The majority of my e-mail applications look like this. Spend some time making sure your email will convince me you know how to write. Spelling and capitalization errors in a single-sentence message does not convince me.
Lesson Two: Start Small. I get it. You’re 15, and you love eLevate, and want nothing more than to be a part of the organization. But your skills as a social media marketer go no further than your personal Twitter with 50 followers. We deal with impression counts in the millions, and we need polished marketing professionals. The best way to hone your skill is to start small. There are 2 ways to do this – start with a small position affiliated with a major organization, or in a larger role within a smaller-profile team. I will more easily hire a writer on my team who has written in eSports before, even for amateur or semi-professional teams. It tells me you know the scene and you have legitimately worked on your skill. Stop trying to jump feet-first into a major organization, and work on giving yourself a skill that markets you to all the major organizations. You might find yourself getting an incredible offer, building experience, and even finding your skills paying off at college, with a job, and beyond. Further, you might find yourself delaying your progression by starting out too big. If you join a major organization and immediately exhibit you are somewhat unskilled, that org may immediately peg you as that and not give you the challenge you need; on the other hand, if you’re in a smaller organization as a top content producer, you might find yourself growing rapidly and moving into larger teams that know you can handle the workload. Furthermore, some large organizations simply do not have the time or resources to employ someone with little to no experience. I can’t hire the 15 year-old writers just because they’re in Honors English in high school. That’s not enough for what we’re trying to do. But I bet it’s enough for the semi-professional team that’s looking for the occasional article to get their name out there!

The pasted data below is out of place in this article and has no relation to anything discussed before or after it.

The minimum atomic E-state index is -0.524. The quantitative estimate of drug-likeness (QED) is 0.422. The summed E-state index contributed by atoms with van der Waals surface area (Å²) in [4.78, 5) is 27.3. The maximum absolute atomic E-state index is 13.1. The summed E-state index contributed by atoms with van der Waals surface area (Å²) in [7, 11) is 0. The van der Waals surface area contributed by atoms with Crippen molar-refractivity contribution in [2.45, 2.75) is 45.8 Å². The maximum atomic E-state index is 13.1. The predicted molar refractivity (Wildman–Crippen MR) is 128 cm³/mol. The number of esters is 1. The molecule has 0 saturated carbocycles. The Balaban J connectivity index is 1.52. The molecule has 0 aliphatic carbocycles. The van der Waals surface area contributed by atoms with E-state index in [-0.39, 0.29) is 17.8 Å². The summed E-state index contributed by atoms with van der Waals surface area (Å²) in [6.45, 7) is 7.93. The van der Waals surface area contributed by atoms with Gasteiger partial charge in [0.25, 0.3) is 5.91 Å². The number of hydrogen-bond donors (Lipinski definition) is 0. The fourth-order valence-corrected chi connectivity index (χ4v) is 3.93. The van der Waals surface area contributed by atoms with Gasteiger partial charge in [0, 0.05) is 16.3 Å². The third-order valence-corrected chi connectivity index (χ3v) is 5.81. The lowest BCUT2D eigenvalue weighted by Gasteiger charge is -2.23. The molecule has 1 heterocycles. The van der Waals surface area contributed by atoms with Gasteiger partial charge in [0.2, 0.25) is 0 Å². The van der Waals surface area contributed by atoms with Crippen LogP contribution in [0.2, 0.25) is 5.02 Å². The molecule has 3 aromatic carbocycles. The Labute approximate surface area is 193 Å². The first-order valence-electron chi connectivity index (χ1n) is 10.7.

Better yet, start building your own personal brand. Show us you know how to market yourself on Twitter in a deliberate and professional manner. Let us find out that you approach your own Twitter account the same way you would approach ours, and make messaging that can reach broad audiences and engage clicks and purchases. We have sponsors and corporations to answer to, and need to prove we have a professional marketing team. We cannot add people to the group who have little-to-no experience, and find ourselves responding to a major company why we didn’t spell their name correctly in our marketing, or made a mess of our strategy. It’s a serious business, and we need serious people. If you have a major YouTube presence and all it contains is a lot of sloppy, badly produced videos, how can we expect better from you?
Lesson Three: Be Patient. I have witnessed over a dozen applicants in the past year who follow-up to their initial application less than 24 hours later to find out why I haven’t responded. Be patient. Organizations do not move at the speed of your mind. I personally have other daily responsibilities that keep me from reviewing each and every application. Put the application out there, follow the organization on Twitter. Give it a week. Follow-up in a respectful and professional way. Furthermore, be patient with feedback. If anyone actually gives you meaningful feedback on how to improve, don’t take that as a put-down. Organizations have different obligations and needs, and any professional giving you their thoughtful feedback is giving you their time and effort. If you can’t take constructive feedback or criticism, you’ve picked the wrong industry. This market is full of individuals who are incredible at what they do — whether playing games, managing organizations, or creating content. If you want to be incredible too, you need to start from the perspective of “my stuff is not incredible yet.” Period.
I totally get it. Not getting a response for a few days is frustrating. But try and understand all the other things we are working on. Give it a week. We got it, I promise!
This piece cannot be emphasized enough. I have caught myself on several occasions getting frustrated that companies and sponsors aren’t responding quick enough, when in reality I’ve only given them a couple days. eLevate is a company too; our priorities are with our teams first, and our messaging and marketing second. Human resources, applications, and staff development are, quite frankly, a distant third.